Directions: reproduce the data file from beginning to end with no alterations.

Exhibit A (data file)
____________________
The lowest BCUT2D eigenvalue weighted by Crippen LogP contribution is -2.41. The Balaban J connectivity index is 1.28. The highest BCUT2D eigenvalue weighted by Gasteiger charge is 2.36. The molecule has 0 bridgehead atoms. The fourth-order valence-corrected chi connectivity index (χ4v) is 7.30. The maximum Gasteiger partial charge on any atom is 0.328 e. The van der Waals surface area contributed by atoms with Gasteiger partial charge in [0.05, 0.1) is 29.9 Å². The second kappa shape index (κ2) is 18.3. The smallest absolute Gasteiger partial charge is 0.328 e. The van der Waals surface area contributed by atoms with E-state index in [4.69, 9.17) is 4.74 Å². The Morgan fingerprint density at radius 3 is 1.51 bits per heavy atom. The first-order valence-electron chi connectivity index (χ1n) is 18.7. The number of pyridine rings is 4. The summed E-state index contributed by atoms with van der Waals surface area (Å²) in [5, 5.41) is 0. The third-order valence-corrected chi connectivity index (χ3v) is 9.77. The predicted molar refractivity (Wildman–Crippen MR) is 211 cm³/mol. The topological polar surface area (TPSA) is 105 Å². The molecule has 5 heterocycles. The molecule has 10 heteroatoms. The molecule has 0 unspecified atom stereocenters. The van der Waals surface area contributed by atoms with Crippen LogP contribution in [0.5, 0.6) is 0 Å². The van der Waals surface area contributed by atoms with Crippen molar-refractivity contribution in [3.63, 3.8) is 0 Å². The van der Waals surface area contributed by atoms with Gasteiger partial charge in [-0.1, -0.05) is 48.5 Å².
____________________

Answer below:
The lowest BCUT2D eigenvalue weighted by Crippen LogP contribution is -2.41. The Balaban J connectivity index is 1.28. The highest BCUT2D eigenvalue weighted by Gasteiger charge is 2.36. The molecule has 0 bridgehead atoms. The fourth-order valence-corrected chi connectivity index (χ4v) is 7.30. The maximum Gasteiger partial charge on any atom is 0.328 e. The van der Waals surface area contributed by atoms with Gasteiger partial charge in [0.05, 0.1) is 29.9 Å². The second kappa shape index (κ2) is 18.3. The smallest absolute Gasteiger partial charge is 0.328 e. The van der Waals surface area contributed by atoms with E-state index in [4.69, 9.17) is 4.74 Å². The Morgan fingerprint density at radius 3 is 1.51 bits per heavy atom. The first-order valence-electron chi connectivity index (χ1n) is 18.7. The number of pyridine rings is 4. The summed E-state index contributed by atoms with van der Waals surface area (Å²) in [5, 5.41) is 0. The third-order valence-corrected chi connectivity index (χ3v) is 9.77. The predicted molar refractivity (Wildman–Crippen MR) is 211 cm³/mol. The topological polar surface area (TPSA) is 105 Å². The molecule has 5 heterocycles. The molecule has 10 heteroatoms. The molecule has 0 unspecified atom stereocenters. The van der Waals surface area contributed by atoms with Crippen LogP contribution in [0.5, 0.6) is 0 Å². The van der Waals surface area contributed by atoms with Crippen molar-refractivity contribution in [3.63, 3.8) is 0 Å². The van der Waals surface area contributed by atoms with Gasteiger partial charge in [-0.1, -0.05) is 48.5 Å².